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United Kingdom

Plenty of prophesies for a bright windy future -- Landmark year for UK

The prospects for wind energy in the UK have never appeared brighter, despite a year of more modest than expected growth in new wind capacity. A new support mechanism for renewables, an increase in the rate of planning approvals and three consents granted for the UK's first large offshore projects in 2002 all contributed to a sense of well-being among the British wind industry.

Projects totalling 525 MW won planning permission during the year, almost exactly the total amount built during the previous 11 years put together, reports the British Wind Energy Association (BWEA). "Two-thousand-and two will be remembered as the year that wind energy became the technology of choice," says the BWEA's Nick Goodall. "In a volatile year for established generators, with the nuclear industry struggling, gas prices doubling and the effects of climate change never more obvious, energy companies, politicians and the public have turned to the simplest and most bountiful resource of all -- the wind."

But despite the number of permitted projects outstripping the number of permit refusals in 2002, the British system of physical planning still remains a significant barrier to growth of the UK wind industry, warns Chris Tomlinson, head of planning at BWEA. Many of the planning successes during the year were the results of appeals against refusals, or consents granted by national government for larger projects -- including offshore, he explains. This is not an accurate reflection of what is happening to the bulk of planning applications.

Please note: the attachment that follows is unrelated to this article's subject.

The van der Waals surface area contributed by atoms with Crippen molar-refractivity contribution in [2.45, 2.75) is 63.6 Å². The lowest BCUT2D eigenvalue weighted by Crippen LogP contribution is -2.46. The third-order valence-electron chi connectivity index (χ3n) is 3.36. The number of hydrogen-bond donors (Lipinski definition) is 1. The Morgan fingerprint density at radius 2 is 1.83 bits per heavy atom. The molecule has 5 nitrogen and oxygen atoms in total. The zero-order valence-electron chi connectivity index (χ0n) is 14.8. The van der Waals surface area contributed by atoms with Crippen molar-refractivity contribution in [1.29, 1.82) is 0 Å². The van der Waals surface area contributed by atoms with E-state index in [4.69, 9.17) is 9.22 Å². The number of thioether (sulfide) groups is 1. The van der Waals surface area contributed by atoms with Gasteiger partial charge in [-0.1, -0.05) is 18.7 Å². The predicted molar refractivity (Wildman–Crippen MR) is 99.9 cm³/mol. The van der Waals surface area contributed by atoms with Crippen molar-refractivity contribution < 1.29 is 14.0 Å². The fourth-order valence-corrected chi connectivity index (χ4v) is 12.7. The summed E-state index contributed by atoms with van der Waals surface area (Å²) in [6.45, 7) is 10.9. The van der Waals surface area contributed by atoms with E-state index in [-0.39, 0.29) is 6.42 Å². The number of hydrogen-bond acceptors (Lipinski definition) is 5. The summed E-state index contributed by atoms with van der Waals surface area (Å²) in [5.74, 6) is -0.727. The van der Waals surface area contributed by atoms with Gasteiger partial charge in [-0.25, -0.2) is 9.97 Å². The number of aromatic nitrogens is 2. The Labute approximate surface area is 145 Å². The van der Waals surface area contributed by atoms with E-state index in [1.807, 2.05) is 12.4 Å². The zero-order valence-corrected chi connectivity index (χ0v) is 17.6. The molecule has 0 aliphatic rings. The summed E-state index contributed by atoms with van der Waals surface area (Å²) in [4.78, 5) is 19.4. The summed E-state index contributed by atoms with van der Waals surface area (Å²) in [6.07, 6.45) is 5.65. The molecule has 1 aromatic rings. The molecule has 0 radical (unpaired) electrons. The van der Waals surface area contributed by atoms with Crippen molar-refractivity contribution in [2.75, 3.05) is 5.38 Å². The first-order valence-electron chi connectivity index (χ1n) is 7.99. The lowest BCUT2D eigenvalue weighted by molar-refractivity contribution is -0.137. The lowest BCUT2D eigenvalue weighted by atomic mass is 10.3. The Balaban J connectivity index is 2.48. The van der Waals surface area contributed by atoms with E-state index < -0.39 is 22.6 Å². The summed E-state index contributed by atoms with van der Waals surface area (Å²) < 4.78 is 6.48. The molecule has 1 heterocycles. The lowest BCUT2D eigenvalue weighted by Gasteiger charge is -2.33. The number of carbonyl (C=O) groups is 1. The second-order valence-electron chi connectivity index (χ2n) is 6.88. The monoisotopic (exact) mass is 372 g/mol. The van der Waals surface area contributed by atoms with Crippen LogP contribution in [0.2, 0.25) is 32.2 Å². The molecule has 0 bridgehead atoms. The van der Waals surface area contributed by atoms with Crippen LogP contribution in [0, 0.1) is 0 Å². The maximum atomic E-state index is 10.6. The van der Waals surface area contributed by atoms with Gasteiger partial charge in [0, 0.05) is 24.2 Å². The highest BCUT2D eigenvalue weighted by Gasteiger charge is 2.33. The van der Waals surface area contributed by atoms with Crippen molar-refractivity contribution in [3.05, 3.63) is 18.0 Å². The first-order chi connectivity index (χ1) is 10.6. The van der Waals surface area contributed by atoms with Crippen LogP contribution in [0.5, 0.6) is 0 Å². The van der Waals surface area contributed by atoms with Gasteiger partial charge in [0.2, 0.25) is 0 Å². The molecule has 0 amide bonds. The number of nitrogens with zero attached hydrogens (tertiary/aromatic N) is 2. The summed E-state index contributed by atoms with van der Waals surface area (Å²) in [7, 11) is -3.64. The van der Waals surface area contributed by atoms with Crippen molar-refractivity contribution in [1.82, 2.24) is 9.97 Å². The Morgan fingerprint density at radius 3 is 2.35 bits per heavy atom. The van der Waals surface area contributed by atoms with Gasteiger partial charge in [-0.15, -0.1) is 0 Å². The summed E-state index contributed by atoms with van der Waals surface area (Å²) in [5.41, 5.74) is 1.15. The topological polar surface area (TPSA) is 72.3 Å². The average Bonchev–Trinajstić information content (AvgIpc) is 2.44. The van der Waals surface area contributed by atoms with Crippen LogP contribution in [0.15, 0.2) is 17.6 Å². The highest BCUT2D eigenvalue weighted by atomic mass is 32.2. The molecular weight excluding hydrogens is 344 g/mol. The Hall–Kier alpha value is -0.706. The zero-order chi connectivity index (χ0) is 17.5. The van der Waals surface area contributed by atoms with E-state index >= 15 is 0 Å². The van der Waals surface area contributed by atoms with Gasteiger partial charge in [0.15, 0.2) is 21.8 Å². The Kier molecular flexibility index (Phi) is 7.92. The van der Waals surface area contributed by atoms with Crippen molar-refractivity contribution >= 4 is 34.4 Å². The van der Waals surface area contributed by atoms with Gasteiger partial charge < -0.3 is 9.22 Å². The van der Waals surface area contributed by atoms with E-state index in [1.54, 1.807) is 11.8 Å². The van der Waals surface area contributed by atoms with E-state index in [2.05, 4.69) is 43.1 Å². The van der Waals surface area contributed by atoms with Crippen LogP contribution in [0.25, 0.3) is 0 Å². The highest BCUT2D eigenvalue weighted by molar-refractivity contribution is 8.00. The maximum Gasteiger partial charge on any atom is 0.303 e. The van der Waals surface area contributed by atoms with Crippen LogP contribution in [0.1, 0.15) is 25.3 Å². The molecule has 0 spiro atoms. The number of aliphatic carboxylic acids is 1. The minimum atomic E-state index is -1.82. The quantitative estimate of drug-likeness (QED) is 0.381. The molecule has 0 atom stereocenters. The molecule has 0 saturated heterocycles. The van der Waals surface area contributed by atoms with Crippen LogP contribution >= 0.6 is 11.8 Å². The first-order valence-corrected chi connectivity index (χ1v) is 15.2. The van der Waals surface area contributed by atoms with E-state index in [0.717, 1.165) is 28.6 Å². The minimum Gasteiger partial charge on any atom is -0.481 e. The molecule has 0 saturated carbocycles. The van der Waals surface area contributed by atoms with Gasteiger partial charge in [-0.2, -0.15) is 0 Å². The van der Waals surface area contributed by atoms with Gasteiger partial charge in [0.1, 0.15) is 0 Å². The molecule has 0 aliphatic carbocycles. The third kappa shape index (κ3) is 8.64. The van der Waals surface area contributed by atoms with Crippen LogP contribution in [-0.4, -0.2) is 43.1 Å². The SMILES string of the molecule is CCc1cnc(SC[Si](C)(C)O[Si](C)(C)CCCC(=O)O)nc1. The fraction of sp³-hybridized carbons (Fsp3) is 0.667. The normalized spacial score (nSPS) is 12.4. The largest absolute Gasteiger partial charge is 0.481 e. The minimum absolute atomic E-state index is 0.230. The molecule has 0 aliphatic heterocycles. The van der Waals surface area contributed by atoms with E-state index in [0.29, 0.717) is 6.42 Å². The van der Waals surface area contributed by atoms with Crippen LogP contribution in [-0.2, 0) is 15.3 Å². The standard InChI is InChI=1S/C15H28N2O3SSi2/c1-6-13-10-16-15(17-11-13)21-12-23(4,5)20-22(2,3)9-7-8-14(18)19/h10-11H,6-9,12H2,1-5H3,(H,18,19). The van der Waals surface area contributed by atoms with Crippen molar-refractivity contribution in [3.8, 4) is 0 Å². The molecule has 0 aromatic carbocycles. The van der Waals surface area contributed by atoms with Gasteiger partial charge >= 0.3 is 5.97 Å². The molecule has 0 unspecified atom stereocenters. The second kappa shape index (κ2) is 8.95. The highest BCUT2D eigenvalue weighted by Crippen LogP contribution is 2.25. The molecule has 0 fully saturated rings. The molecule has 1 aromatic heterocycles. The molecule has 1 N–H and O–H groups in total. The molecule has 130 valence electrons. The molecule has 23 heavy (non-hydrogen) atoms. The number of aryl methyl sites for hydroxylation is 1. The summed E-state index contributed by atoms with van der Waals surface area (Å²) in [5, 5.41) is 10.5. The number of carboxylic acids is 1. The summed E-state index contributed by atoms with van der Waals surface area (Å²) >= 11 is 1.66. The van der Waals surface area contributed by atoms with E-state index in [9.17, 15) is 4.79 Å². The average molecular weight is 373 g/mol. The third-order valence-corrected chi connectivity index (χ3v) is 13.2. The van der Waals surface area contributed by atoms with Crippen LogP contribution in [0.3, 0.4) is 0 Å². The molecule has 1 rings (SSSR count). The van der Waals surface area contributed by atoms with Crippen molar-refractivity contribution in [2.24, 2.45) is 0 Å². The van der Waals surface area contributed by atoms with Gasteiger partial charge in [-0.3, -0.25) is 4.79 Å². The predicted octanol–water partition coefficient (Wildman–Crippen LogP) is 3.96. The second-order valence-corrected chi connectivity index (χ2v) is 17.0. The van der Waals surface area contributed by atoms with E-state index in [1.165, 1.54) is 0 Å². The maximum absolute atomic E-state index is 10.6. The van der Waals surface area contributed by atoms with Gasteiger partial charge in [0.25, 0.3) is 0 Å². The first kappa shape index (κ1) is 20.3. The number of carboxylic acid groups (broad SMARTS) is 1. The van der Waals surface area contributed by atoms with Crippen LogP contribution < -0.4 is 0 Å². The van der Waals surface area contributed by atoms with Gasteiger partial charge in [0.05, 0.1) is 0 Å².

The NIMBY, or not-in-my-back-yard, attitude of planning officials at local government level remains an impediment to the majority of projects, he says. Nearly all applications for building permits in Britain are made to local authorities who have considerable planning powers. Tomlinson, however, is optimistic that new planning guidance from national government -- due to be published in March or April -- will deal with the lack of consistency over decision making in England and Wales. Scotland, by contrast, where new planning guidance was introduced 18 months ago, already enjoys a more positive reception from planning authorities, resulting in a larger proportion of consents for wind farms than in the rest of Britain.

Projects delayed

In a year of almost 20% growth in UK wind energy, some 88 MW of new plant came online -- up on 2001's figure of 66 MW, but well below the BWEA's forecast of 200 MW. These projects will get built, stresses Goodall, albeit later than had been hoped. The reason for the delay is that in almost every case the developer was unable to get a grid connection, he explains. This is mostly down to local issues with the distribution network operators (DNOs). At the heart of the problem is the DNOs' failure to rise to the challenge of connecting ever larger numbers of distributed generating plants to their systems, he says. "They have got no practice at it and they are not motivated to do it."